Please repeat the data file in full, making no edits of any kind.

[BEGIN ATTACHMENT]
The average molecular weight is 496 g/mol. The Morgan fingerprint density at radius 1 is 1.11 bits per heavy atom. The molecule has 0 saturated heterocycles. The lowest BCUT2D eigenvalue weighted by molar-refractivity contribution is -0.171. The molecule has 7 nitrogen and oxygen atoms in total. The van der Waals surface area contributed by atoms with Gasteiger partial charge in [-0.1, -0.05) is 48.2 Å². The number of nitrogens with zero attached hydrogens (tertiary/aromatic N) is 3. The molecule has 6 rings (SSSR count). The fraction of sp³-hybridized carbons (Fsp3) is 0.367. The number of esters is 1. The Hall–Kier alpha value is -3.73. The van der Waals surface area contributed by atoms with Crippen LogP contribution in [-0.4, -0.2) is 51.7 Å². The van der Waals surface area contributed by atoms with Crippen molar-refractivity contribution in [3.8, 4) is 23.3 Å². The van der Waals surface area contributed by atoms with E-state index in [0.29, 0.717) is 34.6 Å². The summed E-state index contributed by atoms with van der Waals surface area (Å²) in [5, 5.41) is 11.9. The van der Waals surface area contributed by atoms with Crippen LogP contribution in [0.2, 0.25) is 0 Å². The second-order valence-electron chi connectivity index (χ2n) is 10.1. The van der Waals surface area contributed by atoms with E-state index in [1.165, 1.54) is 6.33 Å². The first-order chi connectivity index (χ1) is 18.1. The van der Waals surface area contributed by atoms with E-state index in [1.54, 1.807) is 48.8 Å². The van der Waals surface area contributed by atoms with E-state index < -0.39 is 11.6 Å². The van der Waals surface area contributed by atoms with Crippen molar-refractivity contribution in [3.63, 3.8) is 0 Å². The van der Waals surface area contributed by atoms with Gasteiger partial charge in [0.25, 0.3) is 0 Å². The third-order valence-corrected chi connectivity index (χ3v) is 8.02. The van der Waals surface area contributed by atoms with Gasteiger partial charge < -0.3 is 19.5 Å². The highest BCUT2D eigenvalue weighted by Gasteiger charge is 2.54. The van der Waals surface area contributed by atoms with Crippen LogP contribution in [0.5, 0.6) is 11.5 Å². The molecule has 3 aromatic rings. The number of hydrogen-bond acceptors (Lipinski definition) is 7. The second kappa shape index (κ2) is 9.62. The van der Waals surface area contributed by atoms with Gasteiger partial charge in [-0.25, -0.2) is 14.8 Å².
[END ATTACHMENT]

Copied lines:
The average molecular weight is 496 g/mol. The Morgan fingerprint density at radius 1 is 1.11 bits per heavy atom. The molecule has 0 saturated heterocycles. The lowest BCUT2D eigenvalue weighted by molar-refractivity contribution is -0.171. The molecule has 7 nitrogen and oxygen atoms in total. The van der Waals surface area contributed by atoms with Gasteiger partial charge in [-0.1, -0.05) is 48.2 Å². The number of nitrogens with zero attached hydrogens (tertiary/aromatic N) is 3. The molecule has 6 rings (SSSR count). The fraction of sp³-hybridized carbons (Fsp3) is 0.367. The number of esters is 1. The Hall–Kier alpha value is -3.73. The van der Waals surface area contributed by atoms with Crippen LogP contribution in [-0.4, -0.2) is 51.7 Å². The van der Waals surface area contributed by atoms with Crippen molar-refractivity contribution in [3.8, 4) is 23.3 Å². The van der Waals surface area contributed by atoms with E-state index in [0.29, 0.717) is 34.6 Å². The summed E-state index contributed by atoms with van der Waals surface area (Å²) in [5, 5.41) is 11.9. The van der Waals surface area contributed by atoms with Crippen LogP contribution in [0.2, 0.25) is 0 Å². The second-order valence-electron chi connectivity index (χ2n) is 10.1. The van der Waals surface area contributed by atoms with E-state index in [1.165, 1.54) is 6.33 Å². The first-order chi connectivity index (χ1) is 18.1. The van der Waals surface area contributed by atoms with E-state index in [1.54, 1.807) is 48.8 Å². The van der Waals surface area contributed by atoms with E-state index < -0.39 is 11.6 Å². The van der Waals surface area contributed by atoms with Crippen molar-refractivity contribution in [3.63, 3.8) is 0 Å². The van der Waals surface area contributed by atoms with Gasteiger partial charge in [0.25, 0.3) is 0 Å². The third-order valence-corrected chi connectivity index (χ3v) is 8.02. The van der Waals surface area contributed by atoms with Gasteiger partial charge < -0.3 is 19.5 Å². The highest BCUT2D eigenvalue weighted by Gasteiger charge is 2.54. The van der Waals surface area contributed by atoms with Crippen LogP contribution in [0.5, 0.6) is 11.5 Å². The molecule has 3 aromatic rings. The number of hydrogen-bond acceptors (Lipinski definition) is 7. The second kappa shape index (κ2) is 9.62. The van der Waals surface area contributed by atoms with Gasteiger partial charge in [-0.25, -0.2) is 14.8 Å².